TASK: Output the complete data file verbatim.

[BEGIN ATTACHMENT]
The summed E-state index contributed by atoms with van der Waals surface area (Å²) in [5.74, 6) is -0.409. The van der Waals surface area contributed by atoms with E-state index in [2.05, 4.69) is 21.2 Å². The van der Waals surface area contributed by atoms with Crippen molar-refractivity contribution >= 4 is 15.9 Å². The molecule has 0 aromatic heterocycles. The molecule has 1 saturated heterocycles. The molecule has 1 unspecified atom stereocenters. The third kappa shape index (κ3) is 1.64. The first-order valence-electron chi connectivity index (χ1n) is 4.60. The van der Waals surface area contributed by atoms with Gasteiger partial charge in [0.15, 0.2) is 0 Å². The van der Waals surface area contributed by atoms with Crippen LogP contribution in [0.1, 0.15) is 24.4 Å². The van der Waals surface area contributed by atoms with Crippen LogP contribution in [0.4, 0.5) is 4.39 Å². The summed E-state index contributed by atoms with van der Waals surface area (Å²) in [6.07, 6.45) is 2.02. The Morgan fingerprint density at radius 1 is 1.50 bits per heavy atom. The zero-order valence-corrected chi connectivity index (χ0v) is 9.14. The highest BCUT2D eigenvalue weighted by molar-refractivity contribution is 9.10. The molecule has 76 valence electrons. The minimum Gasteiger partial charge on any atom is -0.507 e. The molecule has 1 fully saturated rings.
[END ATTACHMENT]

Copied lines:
The summed E-state index contributed by atoms with van der Waals surface area (Å²) in [5.74, 6) is -0.409. The van der Waals surface area contributed by atoms with E-state index in [2.05, 4.69) is 21.2 Å². The van der Waals surface area contributed by atoms with Crippen molar-refractivity contribution >= 4 is 15.9 Å². The molecule has 0 aromatic heterocycles. The molecule has 1 saturated heterocycles. The molecule has 1 unspecified atom stereocenters. The third kappa shape index (κ3) is 1.64. The first-order valence-electron chi connectivity index (χ1n) is 4.60. The van der Waals surface area contributed by atoms with Gasteiger partial charge in [0.15, 0.2) is 0 Å². The van der Waals surface area contributed by atoms with Crippen LogP contribution in [0.1, 0.15) is 24.4 Å². The van der Waals surface area contributed by atoms with Crippen LogP contribution in [0.4, 0.5) is 4.39 Å². The summed E-state index contributed by atoms with van der Waals surface area (Å²) in [6.07, 6.45) is 2.02. The Morgan fingerprint density at radius 1 is 1.50 bits per heavy atom. The zero-order valence-corrected chi connectivity index (χ0v) is 9.14. The highest BCUT2D eigenvalue weighted by molar-refractivity contribution is 9.10. The molecule has 76 valence electrons. The minimum Gasteiger partial charge on any atom is -0.507 e. The molecule has 1 fully saturated rings.